Never ignore the gut feeling

DECCAN CHRONICLE. | KANIZA GARARI
Published Jan 21, 2018, 6:37 am IST
Updated Jan 21, 2018, 6:37 am IST
In fact, the 38-million bacteria in the human gut dictate our lives much more than we realise.
Black poop is a sign of bleeding in the upper intestinal tract possibly from the stomach and is a sign of chronic ulcers, cancer and chronic inflammation.  Black poop is difficult to identify in home kits.
 Black poop is a sign of bleeding in the upper intestinal tract possibly from the stomach and is a sign of chronic ulcers, cancer and chronic inflammation. Black poop is difficult to identify in home kits.

The gut or gastrointestinal tract dictates not only the physical diseases but also the mental anxiety and the response to stress that we suffer from. It starts at the mouth and ends at the back passage or anus. Dubbed as the second brain, it plays a vital role in aiding the immune system, producing the feel-good brain chemical, serotonin, making energy available to the body from the food we eat, and disposing of foreign substances and toxins.

So, what is microbial gut?

 

A term which makes us feel a bit awkward, unhealthy and also weird is actually the most important part of the human body. Made up of bacteria, viruses, fungi and small worms — the microbes and immune system are intricately linked to each other and also play a close role in the functioning of our brain and protecting our immune system. This huge flora in the intestine is a mix of good and bad bacteria and its diversity in terms of the composition is the sign of good health. A diverse gut consists of all the components which help fight diseases and also ensure that the body and brain are healthy.

What makes the gut diverse?

The foods that humans eat, environmental conditions and socio-economic factors determine the composition of the gut. Dr Abhishek Katakwar, laparoscopic, robotic bariatric and metabolic surgeon at the Asian Institute of Gastroenterology, explains, “At birth the gut is sterile. The first colonisation is by maternal and environmental bacteria and then through feeding and other contacts.

“At the age of 2.5 years, the gut resembles that of an adult in terms of composition. The composition is affected not only by age but also by diet and socio-economic conditions. 60-80 per cent of our immune system is located in our gut. “Gut imbalances are caused due to diet, genetics and environmental factors. The imbalance leads to obesity, hormonal imbalances, autoimmune diseases, diabetes, chronic fatigue, fibromyalgia, anxiety, depression, eczema, and other chronic health problems.”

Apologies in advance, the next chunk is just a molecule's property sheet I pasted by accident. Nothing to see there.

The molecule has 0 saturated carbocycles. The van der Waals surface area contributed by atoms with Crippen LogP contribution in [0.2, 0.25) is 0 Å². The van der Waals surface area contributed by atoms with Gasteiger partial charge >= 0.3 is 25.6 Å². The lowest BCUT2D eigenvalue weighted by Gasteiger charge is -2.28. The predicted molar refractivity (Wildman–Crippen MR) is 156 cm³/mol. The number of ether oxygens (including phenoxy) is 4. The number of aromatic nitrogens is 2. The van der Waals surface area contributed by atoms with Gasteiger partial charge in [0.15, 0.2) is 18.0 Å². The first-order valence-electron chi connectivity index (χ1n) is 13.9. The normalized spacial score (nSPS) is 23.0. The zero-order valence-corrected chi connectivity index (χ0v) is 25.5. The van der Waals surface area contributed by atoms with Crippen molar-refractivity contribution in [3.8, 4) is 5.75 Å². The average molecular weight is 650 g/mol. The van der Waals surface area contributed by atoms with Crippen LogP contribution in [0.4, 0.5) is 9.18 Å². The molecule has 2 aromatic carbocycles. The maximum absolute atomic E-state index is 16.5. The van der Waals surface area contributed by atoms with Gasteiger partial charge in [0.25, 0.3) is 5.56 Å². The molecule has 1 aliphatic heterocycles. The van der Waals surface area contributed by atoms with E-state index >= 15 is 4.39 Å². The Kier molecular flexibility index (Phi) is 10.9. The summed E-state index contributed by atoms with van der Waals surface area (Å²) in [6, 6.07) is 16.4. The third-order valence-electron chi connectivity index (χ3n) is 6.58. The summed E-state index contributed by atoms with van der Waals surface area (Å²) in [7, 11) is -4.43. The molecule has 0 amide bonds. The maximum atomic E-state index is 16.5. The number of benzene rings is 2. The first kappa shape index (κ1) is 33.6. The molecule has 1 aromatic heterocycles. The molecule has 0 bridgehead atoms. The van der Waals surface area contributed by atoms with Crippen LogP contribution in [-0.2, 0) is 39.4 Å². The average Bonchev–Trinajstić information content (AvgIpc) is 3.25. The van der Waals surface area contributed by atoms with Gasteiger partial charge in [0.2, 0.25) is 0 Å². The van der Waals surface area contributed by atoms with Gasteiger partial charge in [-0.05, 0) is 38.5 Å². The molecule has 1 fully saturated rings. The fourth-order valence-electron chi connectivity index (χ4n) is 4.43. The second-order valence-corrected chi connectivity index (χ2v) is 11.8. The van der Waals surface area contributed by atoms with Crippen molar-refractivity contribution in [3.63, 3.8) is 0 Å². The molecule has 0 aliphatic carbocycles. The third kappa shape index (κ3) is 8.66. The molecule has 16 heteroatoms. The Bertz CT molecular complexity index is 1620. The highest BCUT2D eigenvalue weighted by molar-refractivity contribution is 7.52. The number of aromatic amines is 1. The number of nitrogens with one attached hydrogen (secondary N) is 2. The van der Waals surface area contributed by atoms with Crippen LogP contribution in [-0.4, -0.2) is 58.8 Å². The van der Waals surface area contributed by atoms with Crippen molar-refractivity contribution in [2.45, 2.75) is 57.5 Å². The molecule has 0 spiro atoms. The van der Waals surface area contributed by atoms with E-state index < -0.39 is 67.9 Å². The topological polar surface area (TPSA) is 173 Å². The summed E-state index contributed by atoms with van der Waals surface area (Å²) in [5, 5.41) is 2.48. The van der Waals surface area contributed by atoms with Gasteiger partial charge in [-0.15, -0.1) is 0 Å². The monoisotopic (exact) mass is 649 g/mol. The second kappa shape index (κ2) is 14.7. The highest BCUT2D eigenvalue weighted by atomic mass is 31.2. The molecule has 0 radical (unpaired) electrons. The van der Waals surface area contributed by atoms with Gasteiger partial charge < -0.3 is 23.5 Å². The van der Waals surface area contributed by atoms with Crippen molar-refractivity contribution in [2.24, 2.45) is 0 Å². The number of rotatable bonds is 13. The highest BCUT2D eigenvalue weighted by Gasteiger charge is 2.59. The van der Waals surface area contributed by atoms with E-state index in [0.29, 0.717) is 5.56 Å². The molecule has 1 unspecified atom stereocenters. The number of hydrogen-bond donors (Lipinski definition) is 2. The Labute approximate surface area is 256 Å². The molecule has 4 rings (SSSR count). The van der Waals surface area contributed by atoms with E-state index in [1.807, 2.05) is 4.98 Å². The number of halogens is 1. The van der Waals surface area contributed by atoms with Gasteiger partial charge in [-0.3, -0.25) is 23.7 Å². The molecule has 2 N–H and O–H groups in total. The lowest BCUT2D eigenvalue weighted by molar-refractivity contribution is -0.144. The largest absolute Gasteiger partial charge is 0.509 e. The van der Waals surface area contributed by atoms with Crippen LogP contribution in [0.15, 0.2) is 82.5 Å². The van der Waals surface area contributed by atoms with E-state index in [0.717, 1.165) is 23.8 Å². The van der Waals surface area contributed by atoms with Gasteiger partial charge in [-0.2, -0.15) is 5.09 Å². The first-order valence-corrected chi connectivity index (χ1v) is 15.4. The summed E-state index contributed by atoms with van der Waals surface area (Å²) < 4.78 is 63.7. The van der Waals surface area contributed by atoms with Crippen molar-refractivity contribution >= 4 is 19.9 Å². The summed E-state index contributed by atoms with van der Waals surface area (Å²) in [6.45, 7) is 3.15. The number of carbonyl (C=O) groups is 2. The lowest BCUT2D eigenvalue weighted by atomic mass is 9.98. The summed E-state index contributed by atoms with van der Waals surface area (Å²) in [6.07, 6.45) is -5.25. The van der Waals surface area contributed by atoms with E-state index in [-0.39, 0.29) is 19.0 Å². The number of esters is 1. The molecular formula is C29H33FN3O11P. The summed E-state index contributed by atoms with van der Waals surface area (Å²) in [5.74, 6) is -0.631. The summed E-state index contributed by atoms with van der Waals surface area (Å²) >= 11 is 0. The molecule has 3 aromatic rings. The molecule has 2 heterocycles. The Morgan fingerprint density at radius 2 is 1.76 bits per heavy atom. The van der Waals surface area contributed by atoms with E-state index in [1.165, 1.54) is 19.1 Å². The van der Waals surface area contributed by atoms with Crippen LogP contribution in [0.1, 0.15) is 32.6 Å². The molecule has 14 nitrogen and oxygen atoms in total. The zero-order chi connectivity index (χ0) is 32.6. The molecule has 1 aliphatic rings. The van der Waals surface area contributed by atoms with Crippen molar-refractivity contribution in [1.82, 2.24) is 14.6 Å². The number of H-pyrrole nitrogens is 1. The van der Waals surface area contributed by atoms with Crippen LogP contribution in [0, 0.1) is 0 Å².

How do gut imbalances occur?

According to various studies, gut imbalances occur when unwanted bacterial products called endotoxins are found to leak through and enter the blood stream. When this happens, the immune system recognises these as foreign bodies and mounts an attack on them leading to a chronic inflammatory response. Diet-induced inflammation triggers insulin resistance causing type-2 diabetes, leptin resistance, and obesity and fatty liver disease.

The attack on the immune system also leads to immune disorders such as inflammatory bowel disorder and triggers other auto-immune diseases. Foggy brain, headaches, eczema, depression and chronic fatigue are also linked to the imbalance in the gut where the concentration of bad bacteria increases leading to more endotoxins causing the tilt.

How to manage one’s gut?

Australian authors of The Mystery Gut, Professor Kerryn Phelps and Jaimee Lee Chambers, state that “if one knows how to control gut health they can overall control their health and change their lives”. Professor Phelps explains that symptoms like bloating, abdominal pain and irregular bowel movements are directly connected to the gut but other unrelated symptoms like anxiety, continuous rounds of headaches, and excessive fatigue are also related to gut health.

The gut is a complex neurological system and it has been found that Western foods like white sugar, fatty foods, soft and refined white carbs are found to have an adverse effect in the composition of bacteria. Nutritionist Fatima Rehmat says eating regular meals on time is very important to maintain a good gut health. “Make sure that there is enough fibre, fluids and also plant-based foods like salads, coloured vegetables like beetroot and carrots on the plate. They help in preserving the diversity which is extremely important for a good gut health,” the nutrionist explains.

Does gut health bounce back to normal?